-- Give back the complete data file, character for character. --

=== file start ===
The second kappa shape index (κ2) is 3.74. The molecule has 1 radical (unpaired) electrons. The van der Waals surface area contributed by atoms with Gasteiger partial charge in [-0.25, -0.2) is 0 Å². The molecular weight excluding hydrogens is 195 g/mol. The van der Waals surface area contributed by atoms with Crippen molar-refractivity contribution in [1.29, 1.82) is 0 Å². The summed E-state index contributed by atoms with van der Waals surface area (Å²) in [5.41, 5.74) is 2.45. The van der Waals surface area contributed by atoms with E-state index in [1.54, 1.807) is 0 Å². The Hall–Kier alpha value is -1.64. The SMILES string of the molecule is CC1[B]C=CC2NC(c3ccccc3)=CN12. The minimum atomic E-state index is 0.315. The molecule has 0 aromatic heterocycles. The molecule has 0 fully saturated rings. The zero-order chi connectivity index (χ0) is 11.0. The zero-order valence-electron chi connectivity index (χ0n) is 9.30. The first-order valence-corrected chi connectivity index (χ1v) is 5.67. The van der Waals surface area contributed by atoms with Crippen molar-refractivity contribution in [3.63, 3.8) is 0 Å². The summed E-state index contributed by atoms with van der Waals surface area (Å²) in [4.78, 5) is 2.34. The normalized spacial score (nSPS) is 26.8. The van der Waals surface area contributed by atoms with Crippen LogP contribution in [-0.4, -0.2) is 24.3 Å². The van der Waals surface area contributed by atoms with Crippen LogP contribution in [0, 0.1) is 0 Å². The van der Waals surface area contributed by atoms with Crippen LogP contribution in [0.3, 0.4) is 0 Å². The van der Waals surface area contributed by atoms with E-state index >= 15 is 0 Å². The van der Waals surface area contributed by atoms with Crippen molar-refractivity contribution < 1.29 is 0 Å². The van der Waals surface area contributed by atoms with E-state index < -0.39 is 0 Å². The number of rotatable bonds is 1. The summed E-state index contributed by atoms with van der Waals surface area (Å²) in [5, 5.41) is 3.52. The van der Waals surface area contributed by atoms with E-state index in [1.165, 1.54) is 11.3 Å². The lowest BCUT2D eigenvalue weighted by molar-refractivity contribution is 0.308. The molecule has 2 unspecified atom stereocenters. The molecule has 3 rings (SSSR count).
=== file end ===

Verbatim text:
The second kappa shape index (κ2) is 3.74. The molecule has 1 radical (unpaired) electrons. The van der Waals surface area contributed by atoms with Gasteiger partial charge in [-0.25, -0.2) is 0 Å². The molecular weight excluding hydrogens is 195 g/mol. The van der Waals surface area contributed by atoms with Crippen molar-refractivity contribution in [1.29, 1.82) is 0 Å². The summed E-state index contributed by atoms with van der Waals surface area (Å²) in [5.41, 5.74) is 2.45. The van der Waals surface area contributed by atoms with E-state index in [1.54, 1.807) is 0 Å². The Hall–Kier alpha value is -1.64. The SMILES string of the molecule is CC1[B]C=CC2NC(c3ccccc3)=CN12. The minimum atomic E-state index is 0.315. The molecule has 0 aromatic heterocycles. The molecule has 0 fully saturated rings. The zero-order chi connectivity index (χ0) is 11.0. The zero-order valence-electron chi connectivity index (χ0n) is 9.30. The first-order valence-corrected chi connectivity index (χ1v) is 5.67. The van der Waals surface area contributed by atoms with Crippen molar-refractivity contribution in [3.63, 3.8) is 0 Å². The summed E-state index contributed by atoms with van der Waals surface area (Å²) in [4.78, 5) is 2.34. The normalized spacial score (nSPS) is 26.8. The van der Waals surface area contributed by atoms with Crippen LogP contribution in [-0.4, -0.2) is 24.3 Å². The van der Waals surface area contributed by atoms with Crippen LogP contribution in [0, 0.1) is 0 Å². The van der Waals surface area contributed by atoms with Crippen LogP contribution in [0.3, 0.4) is 0 Å². The van der Waals surface area contributed by atoms with E-state index >= 15 is 0 Å². The van der Waals surface area contributed by atoms with Crippen molar-refractivity contribution < 1.29 is 0 Å². The van der Waals surface area contributed by atoms with E-state index < -0.39 is 0 Å². The number of rotatable bonds is 1. The summed E-state index contributed by atoms with van der Waals surface area (Å²) in [5, 5.41) is 3.52. The van der Waals surface area contributed by atoms with E-state index in [1.165, 1.54) is 11.3 Å². The lowest BCUT2D eigenvalue weighted by molar-refractivity contribution is 0.308. The molecule has 2 unspecified atom stereocenters. The molecule has 3 rings (SSSR count).